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A history of hand gestures

Paper Type: Free Essay Subject: Communications
Wordcount: 3159 words Published: 20th Apr 2017

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In this paper I will talk about the part of nonverbal communication called gestures. A gesture is a movement of the body or a part of it that is expressive of thought or feeling. However there is a degree of voluntarism. If someone pinches you and you flinch that is not a gesture. (Kendon, 1997) Gestures are a common part of communication that we all use to communicate everyday and most of us do not even think twice about using them. As gestures can include a wide range of things a narrower focus is required. For this paper I will be focusing on gestures specifically involving the use of hands and/or fingers. First I will talk about research done on gestures. Second I will talk about the interaction between gestures and verbal language. Lastly I will apply the use of gestures to personal friendships using , examples from an episode from the television show Smallville.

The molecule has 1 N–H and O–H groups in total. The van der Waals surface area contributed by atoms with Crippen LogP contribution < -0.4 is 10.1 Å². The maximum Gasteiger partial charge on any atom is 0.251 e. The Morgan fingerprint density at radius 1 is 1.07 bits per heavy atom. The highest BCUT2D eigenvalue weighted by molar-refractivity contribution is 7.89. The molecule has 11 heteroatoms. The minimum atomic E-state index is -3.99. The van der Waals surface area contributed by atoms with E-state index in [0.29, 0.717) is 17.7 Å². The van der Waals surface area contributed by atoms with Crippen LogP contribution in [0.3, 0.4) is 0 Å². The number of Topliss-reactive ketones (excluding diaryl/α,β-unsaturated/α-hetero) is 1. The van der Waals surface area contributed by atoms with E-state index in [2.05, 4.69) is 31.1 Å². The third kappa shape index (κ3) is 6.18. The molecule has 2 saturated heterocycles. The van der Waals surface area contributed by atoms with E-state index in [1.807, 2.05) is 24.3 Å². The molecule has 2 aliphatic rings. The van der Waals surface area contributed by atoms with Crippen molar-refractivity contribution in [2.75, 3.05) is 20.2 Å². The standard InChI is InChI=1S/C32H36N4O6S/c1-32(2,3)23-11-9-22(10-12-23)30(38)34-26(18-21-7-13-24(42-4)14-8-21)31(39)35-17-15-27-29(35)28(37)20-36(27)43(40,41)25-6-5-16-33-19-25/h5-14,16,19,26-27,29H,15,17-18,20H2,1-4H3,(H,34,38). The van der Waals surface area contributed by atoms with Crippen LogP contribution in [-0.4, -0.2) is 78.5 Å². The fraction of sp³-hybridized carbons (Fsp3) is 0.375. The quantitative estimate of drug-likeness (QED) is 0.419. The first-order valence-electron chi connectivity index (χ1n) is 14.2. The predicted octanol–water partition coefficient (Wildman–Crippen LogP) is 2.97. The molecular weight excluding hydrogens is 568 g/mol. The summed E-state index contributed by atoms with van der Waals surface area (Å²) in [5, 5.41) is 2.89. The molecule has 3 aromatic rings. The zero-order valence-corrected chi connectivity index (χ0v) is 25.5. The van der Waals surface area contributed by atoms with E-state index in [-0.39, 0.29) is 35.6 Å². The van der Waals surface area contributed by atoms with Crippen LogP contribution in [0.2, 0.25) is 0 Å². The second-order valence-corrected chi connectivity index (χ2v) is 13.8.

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Let us first consider primates such as apes and chimpanzees. Primates are mostly visual animals. Just as in humans, for primates vision is more highly developed than any of the other four senses including the sense of sound. Consider for a moment what this might mean. Primates, with the exception of humans, have much better cortical control over hand movements than over voice, which is mostly restricted to emotionally based sounds controlled by sub cortical structures. This means that early hominids would have been better at expressive, voluntary communication using hands. Perhaps this explains why it is much easier to teach higher level primates sign language than it is to teach them to speak. One early study showed that a chimpanzee raised by humans could learn to speak only three or four words but gorillas and chimpanzees have learned several hundred manual signs. (Corballis, 1999)